What are you using instead of points as electronic ignition?

f.e.  an ignitor II will use a 0.6 ohm 12V coil

 

I mean, there can be various reasons why a coil is not functioning well or degrading fast if it is not the correct match.

 

Look at new ignition wires , a new rotor and cap. Those are all parts of the ignition that can start malfunctioning when the engine gets hot or better, when the electrics are getting hot.

I have seen this happen on my Esprit, but also on my classic 1970 opel GT ( with electronic ignition) I had a distribution cap and rotor malfunctioning. There was no trace and nothing to measure but they were bad. The car started and drove but after a while started hesitating and stopped. After a short cool down (not the engine, just the electric) it started again.

 

Geert

Edited by gvy

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Hi Geert

 

I now suspect ignition too. When it was running poorly there was back firing, which would indicate, un burnt fuel not lack of fuel.

 

i'm running a Lucas DLB 105 sports coil with an accuspark electronic ignition.  The symptoms were there with the previous coil though so bought the new up rated sports coil. I have checked the wiring of the ignition and cleaned contacts, there was also a small split in the  insulation+ wire from the coil so I replaced that. Don't know if that would cause the problem. I haven't had chance to test drive it since. 

 

there is something I am missing either in the wiring or set up of the ignition.  As you say it runs well until hot, which would suggest it's not a faulty unit and is correctly set up but I am at a loss to what may cause this other wise and electrics are not my strong point. So at the moment I have just checked the obvious such as poor connections and possible shorts. Will look at a new cap and rotor if the symptoms are still there tomorrow.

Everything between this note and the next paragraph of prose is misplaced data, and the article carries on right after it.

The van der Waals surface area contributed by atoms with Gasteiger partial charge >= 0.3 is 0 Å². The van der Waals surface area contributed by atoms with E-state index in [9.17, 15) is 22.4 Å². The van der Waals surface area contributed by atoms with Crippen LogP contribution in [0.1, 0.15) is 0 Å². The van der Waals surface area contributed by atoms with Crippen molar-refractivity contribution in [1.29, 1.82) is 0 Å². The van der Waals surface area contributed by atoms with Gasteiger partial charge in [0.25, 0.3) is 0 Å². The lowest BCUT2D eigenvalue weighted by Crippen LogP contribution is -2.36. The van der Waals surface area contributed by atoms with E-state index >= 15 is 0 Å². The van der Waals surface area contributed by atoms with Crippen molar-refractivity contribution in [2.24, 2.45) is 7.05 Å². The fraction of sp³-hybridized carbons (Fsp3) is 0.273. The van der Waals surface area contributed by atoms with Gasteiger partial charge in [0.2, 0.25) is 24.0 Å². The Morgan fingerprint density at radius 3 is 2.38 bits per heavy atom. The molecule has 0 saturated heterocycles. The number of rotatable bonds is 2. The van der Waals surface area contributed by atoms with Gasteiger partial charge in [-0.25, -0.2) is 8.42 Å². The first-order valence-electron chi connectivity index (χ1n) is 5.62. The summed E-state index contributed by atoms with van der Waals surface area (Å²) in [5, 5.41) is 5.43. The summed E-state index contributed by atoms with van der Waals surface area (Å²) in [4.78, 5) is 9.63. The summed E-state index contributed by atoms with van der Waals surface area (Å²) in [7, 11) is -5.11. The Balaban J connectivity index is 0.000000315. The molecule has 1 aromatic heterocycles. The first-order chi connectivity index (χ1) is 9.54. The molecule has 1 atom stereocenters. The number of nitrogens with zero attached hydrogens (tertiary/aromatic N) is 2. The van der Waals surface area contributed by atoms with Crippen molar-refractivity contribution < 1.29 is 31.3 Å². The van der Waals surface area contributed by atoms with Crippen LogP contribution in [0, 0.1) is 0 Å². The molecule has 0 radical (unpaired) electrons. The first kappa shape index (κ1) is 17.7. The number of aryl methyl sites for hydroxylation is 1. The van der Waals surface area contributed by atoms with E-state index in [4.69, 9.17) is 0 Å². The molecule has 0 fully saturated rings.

Edited by winners

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So, if the wire you replaced was the resistor & you replaced it with a standard piece of wire then you're now running a 6 Volt coil on 12 Volts which is causing it to overheat. :o

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The Lucas DLB105 is a 3 ohm 12V coil. I think that is OK. It does not need a resistor wire or an additional 4 ohm resistor in the circuit.

Now , if an accuspark electronic ignition is installed and used with your 3 ohm lucas DLB105, it is important that you do not use a ballast resistor or do not have a resistor wire in the circuit.

You need a straight 12 V on the + of your coil. Measure that. If you have something like 8 V there , a resistor or resistor wire is in the circuit.

 

You should have fig 1A situation : http://www.accuspark.co.uk/fitting_guide.html

 

Geert

Edited by gvy

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Road test the car. Carry a spare plug. When the problem occurs, leap out and pull a plug lead and stick your spare plug in it...earth the plug thread on the engine and operate the starter ( an assistant helps!) Inspect the spark...if any. No point in changing things until you know the problem;  diagnosis is the key...and only change one thing at a time!!

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Geert, thanks for asking. It turned out to be spark plug leads. Annoyingly simple!!! The new coil and electronic ignition was producing too much energy for the old leads to handle, hence why the issue coincided and made the issue worse.

Mark